Founded in 1929 under the aegis of the Scientific-Research Institute on China, Problemy Kitaia (Issues in Chinese Studies) was pre-WWII Soviet Union’s preeminent scholarly journal dedicated to the social-scientific study of China until its closure in 1935. Coinciding with the setbacks suffered by the Chinese Communist Party during the height of the Civil War that ravaged the country in the late 1920s, the journal had come to see itself as an ideological bulwark at the service of the Bolshevik Revolution generally and the Chinese Revolution in particular. Its mission and trajectory were made clear in the first issue when the editors wrote that the principal aim of their publication was to provide “powerful assistance in the work of the theoretical defense of the Chinese Revolution … [and] become a unified platform for all Marxist-Leninist scholars of China who are busy waging a relentless campaign against [intellectual] currents hostile to Bolshevism.” Further, the journal’s editors declared, “being the theoretical organ of the militant Marxist-Leninist Sinology, our journal is called upon to render ideological aid to the Chinese Communist Party for the purpose of raising the general Marxist level of the movement, and for developing a Marxism-Leninism rooted in [and congruent with] Chinese realities.” To achieve its stated aims the journal was committed to the research and the analysis of economic, social, cultural, and political problems facing China from a distinctly Marxist-Leninist viewpoint and situated within a distinctly Chinese social and political environment.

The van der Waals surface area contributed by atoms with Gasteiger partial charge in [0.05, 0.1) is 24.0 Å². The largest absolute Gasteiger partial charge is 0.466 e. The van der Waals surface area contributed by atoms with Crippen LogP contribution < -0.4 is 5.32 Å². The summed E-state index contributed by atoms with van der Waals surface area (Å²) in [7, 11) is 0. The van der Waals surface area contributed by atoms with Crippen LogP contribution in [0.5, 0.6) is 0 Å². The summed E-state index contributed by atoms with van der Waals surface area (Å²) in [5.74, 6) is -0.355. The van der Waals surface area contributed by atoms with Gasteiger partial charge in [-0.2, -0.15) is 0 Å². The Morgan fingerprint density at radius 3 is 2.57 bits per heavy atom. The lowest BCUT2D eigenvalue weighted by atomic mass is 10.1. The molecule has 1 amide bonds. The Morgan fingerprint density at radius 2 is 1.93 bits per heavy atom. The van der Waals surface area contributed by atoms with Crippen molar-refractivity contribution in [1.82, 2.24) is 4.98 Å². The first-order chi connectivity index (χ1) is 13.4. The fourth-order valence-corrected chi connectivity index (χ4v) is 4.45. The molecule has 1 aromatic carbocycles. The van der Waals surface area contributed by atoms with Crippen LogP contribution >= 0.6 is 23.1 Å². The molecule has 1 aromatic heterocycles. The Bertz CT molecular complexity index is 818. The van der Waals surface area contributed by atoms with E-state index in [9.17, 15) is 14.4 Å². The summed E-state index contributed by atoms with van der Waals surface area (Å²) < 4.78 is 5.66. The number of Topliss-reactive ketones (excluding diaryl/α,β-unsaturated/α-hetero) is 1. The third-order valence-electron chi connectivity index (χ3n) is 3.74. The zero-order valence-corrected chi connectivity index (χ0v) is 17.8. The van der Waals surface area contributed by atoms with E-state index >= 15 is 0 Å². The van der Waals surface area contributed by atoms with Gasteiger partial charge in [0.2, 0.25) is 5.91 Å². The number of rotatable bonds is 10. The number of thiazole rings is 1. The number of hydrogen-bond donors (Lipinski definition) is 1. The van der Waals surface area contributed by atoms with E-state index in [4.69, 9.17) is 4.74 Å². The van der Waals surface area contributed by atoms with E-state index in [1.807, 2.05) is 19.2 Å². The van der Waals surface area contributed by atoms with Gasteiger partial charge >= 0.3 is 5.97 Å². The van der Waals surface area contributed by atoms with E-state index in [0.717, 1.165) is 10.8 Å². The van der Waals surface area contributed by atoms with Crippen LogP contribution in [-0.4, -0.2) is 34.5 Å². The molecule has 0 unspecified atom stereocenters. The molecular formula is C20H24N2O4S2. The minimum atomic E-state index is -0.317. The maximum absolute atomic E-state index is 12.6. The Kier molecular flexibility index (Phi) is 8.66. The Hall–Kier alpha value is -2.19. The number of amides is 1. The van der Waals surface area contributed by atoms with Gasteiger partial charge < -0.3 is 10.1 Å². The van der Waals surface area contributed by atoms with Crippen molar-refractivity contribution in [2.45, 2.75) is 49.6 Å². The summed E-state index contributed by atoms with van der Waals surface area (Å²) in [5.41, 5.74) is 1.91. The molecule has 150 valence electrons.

Although the journal’s ideological commitments were never in doubt, it did not mean that it was restricted to producing Communist propaganda or apologia with limited scholarly value. Its historical and broader social-scientific studies of China were in many ways groundbreaking, existing ideological or thematic restrictions notwithstanding. Problemy Kitaia offers researchers a rare perspective of Russian-language scholarship on a critical period of China’s history as it underwent a range a social, cultural, economic and political changes.
The Problemy Kitaia Digital Archive offers scholars the most comprehensive collection available for this short-lived, but important title, comprising 14 issues (some of them combined issues), 195 articles, and over 3,250 pages.
The Problemy Kitaia Digital Archive features full page-level digitization and complete original graphics. The journal is in Russian but includes tables of contents in both Russian and English. The archive has searchable text, and is cross-searchable with numerous other East View digital resources.